Degas didn’t intend for his sculptures to ever be displayed, save for one. His sculpture, “Little Dancer, Aged Fourteen” was the only one he ever publicly exhibited. The others he crafted from wax and clay, so that he could constantly change and improve on them. He actually used his sculptures as a method of improving his paintings- by accurately capturing the human body in sculptural form, Degas believed the subjects of his paintings would be more precise and life-like.

After Degas’ death, his heirs took about 150 of the statues form his studio, and took them to a Paris foundry where 73 of them were bronzed in “limited edition”. Yet because Degas never intended them to be bronzed, they were not all suitable for the technique. The bronzer needed to take some artistic license with the sculptures in order to bronze them. In other words, some limbs were repositioned in order to facilitate the process. I would like to point out that such repositioning is not uncommon during bronzing, and is generally accepted by the artistic community.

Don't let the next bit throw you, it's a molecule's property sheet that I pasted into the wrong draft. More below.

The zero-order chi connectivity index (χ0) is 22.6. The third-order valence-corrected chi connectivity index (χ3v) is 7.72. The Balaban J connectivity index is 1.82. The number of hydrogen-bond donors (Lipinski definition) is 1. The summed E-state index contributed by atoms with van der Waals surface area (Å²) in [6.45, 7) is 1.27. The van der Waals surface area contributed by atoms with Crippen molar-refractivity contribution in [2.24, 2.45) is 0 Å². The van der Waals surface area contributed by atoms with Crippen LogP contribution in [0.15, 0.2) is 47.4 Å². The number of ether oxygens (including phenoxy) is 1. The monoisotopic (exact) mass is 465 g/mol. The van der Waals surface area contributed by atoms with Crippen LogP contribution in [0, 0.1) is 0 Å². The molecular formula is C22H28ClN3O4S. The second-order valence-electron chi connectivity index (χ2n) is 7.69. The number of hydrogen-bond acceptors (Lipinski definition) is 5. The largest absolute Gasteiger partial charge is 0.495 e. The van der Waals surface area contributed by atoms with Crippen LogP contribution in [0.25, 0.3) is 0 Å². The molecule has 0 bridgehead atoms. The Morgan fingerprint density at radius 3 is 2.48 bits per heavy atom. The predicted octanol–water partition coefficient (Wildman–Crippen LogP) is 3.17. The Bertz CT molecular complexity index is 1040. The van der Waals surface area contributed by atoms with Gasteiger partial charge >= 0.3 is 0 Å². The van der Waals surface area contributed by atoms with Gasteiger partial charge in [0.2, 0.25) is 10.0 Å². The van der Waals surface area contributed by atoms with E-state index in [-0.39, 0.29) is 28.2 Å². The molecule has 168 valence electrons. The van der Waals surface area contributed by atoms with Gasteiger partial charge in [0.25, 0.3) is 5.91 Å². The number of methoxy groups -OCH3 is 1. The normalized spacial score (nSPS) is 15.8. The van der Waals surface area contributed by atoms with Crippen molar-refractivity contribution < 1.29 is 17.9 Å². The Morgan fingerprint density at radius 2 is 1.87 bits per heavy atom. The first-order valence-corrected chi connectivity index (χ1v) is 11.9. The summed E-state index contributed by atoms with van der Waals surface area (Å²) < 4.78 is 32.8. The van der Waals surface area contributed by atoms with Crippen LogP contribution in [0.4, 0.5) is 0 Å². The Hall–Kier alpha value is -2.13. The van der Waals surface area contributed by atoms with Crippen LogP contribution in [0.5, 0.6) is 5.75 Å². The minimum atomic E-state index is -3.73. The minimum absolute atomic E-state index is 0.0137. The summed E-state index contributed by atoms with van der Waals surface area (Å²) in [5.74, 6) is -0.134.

This does raise the question, however, whether the sculpture in front of you is a “true” Degas, since it deviates from the form he originally gave it. This is a debate best left to the experts. My criticism is that the AGO glossed over this history in the exhibition, denying gallery viewers the opportunity to form their own opinion. When a newspaper reporter confronted the gallery’s curator on this matter, the curator’s response was something to the effect of, “the average person would not understand the issue”. I think the average person can understand the issue just fine.